I fell for fado when I visited Portugal nearly 14 years ago. I went after the Lisboa Olympics, and before Portugal went on the euro and was still very affordable–and before fado had become a world music sensation. This very Portuguese music is in some ways similar to the blues–melancholy and capable of accommodating many lyrics within simple musical structures–and to the smoky sounds of flamenco. This latter characteristic comes from the Moorish music that informed fado as it developed in the 19th century, in the ancient Moorish quarter of Lisboa, the Alfama. Traditional fado uses a small group of instruments and a vocalist–the Portuguese guitar, with its 12 ringing strings; a bass guitar, and perhaps a six-string guitar. The sound of its musical poetry is very intimate. Many of Portugal’s poets have written for the form, or their poems have been adapted by singers to the format.
In this century, fado has begun to push out from its simple form. Young singers like Mariza made it into a flashy show–very fun, but not very satisfying. But another young singer found a truer path. Ana Moura, brought to Durham’s Carolina Theatre on March 29 by Duke Performances, began as a traditionalist. Her voice is low, husky, sensuous, and she cites the greatest of fado singers, Amalia Rodriguez, as her inspiration. Yet Moura has increasingly experimented with other musical forms, other languages–but she imbues them with the spirit and sound of fado. On the 29th, she performed a number of songs from her new CD, Desfado, and all were fado, even if they began as something else.
The best example is Moura’s version of Joni Mitchell’s A Case of You. I’ve never before heard anyone other than Joni sing Joni’s songs that I thought was worthy. (Judy Collins–no.) But Ana Moura got right to the soul of the song, “so bitter and so sweet.” She can’t go to the high notes, but that is OK, it’s beautiful, it’s right, it’s in her blood “like holy wine.”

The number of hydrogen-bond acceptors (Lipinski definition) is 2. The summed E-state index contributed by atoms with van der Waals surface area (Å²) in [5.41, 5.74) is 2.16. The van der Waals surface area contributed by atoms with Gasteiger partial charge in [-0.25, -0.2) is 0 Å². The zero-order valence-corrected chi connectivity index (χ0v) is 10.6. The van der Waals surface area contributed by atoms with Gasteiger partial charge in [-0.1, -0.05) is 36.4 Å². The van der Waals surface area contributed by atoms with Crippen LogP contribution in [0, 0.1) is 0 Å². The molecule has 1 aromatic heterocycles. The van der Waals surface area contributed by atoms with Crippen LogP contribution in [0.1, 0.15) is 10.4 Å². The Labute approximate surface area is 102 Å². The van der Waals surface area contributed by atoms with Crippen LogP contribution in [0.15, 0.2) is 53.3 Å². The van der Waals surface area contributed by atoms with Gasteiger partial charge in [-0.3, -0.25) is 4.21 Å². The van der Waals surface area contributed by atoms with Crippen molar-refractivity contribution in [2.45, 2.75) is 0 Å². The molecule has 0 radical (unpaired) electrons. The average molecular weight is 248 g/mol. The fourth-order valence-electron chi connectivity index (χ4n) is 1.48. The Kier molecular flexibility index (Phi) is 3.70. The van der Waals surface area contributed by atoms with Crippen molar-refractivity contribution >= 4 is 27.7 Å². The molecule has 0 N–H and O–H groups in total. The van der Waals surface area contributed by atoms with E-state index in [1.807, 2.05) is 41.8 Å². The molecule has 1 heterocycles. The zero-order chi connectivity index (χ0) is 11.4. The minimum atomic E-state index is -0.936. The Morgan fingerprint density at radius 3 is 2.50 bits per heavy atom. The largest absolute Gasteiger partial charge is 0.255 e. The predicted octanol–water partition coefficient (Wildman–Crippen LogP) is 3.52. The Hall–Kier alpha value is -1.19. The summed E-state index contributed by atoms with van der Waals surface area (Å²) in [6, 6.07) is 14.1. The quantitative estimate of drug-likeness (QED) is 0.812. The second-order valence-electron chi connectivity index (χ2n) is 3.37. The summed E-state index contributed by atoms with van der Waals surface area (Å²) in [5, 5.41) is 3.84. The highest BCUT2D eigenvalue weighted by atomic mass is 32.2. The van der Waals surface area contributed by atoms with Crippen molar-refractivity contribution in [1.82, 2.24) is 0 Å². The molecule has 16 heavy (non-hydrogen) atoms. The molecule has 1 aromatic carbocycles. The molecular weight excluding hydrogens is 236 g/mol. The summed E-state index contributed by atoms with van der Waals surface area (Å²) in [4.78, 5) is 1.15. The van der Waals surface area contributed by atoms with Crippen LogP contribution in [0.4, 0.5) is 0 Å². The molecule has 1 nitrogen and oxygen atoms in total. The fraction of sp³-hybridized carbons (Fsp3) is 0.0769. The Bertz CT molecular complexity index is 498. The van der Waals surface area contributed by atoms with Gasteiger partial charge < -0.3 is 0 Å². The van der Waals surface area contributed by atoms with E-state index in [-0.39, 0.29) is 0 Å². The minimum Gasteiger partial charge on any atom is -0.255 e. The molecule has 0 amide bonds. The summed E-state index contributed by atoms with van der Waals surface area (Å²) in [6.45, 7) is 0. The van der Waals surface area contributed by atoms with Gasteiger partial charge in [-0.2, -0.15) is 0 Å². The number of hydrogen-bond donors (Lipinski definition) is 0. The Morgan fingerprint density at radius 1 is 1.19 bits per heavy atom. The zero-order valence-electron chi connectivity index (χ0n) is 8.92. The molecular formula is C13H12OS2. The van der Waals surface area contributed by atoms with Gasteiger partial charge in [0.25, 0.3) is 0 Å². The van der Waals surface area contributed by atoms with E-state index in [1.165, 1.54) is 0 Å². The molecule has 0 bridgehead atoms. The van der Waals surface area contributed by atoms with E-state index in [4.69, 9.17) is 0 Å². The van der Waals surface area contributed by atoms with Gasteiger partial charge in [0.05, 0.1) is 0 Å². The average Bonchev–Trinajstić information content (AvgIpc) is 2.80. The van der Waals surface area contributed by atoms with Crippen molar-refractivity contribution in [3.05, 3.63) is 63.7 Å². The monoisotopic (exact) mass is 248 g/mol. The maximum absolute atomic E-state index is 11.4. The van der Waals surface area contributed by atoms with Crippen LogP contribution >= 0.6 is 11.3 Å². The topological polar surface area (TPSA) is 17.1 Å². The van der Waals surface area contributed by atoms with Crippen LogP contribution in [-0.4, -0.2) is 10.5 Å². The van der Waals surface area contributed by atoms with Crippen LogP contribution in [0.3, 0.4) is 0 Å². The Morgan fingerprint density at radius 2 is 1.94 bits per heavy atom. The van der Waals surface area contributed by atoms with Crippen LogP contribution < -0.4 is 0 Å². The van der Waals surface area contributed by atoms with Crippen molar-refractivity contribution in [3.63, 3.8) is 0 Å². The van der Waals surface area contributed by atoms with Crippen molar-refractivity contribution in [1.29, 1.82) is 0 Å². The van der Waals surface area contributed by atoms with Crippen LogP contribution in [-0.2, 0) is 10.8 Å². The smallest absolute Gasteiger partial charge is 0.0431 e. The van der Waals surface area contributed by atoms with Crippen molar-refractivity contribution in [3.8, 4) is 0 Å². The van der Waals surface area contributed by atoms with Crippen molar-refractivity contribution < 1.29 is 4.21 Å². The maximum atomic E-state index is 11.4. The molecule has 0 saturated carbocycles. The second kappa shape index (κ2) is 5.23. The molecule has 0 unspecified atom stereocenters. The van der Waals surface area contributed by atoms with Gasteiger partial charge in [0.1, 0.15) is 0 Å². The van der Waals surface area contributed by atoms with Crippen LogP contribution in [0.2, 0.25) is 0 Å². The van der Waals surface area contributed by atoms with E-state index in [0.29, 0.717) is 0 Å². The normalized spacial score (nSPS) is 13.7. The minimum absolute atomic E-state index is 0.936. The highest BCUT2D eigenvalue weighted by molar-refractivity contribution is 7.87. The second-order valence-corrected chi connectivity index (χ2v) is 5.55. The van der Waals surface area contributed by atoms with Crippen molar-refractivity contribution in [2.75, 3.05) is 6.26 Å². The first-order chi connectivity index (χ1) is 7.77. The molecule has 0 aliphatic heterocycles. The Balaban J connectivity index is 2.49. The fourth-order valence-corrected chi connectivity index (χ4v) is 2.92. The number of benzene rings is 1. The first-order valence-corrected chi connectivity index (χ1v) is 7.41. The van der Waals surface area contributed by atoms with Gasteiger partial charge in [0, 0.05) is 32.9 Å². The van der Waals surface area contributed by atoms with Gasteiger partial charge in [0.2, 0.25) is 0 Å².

I don’t know enough Portuguese to do more than pick out a few key words, but it doesn’t matter. I’ve told people before that listening to fado is like listening to Nina Simone sing in Portuguese. In some ways the words simply provide shapes for the feelings, the deep emotions, which are revealed by the sounds and textures of the voice. Moura’s band could hardly be separated from her singing. They form a very tight unit, especially the core players Ângelo Freire on the Portuguese guitar, Pedro Marreiros on acoustic six sstring guitar, and André Moreira on acoustic bass. Freire could blister that instrument, which looks somewhat like an overgrown mandolin. I kept imagining him showing up at Merlefest and astonishing the old-time crowd. The more contemporary songs require key boards and drums, which were played with both verve and reserve by João Gomes and Mário Costa, respectively.
Moura is a big international star now, accustomed to playing large theaters and huge stadium venues. She’s well into a worldwide tour in support of Desfado. But her show in the modestly-sized Carolina was beautifully mounted (wonderful lighting) and she was warm, gracious and unhurried, treating the adoring crowd to kind words, modest bows and a sweet encore. I think everyone there was already a fan. If by chance you are unacquainted with her music, start with her website, where there are several videos, or the interview with video clips on DP’s The Thread blogsite. Youtube is replete with videos, bootleg and not, including her singing in Lisboa’s enormous stadium with The Rolling Stones on No Expectations. Mick looks a little stunned when her voice swells out…and the crowd was in her hand, just as if she had them all in a tiny club. A case of her is just not enough.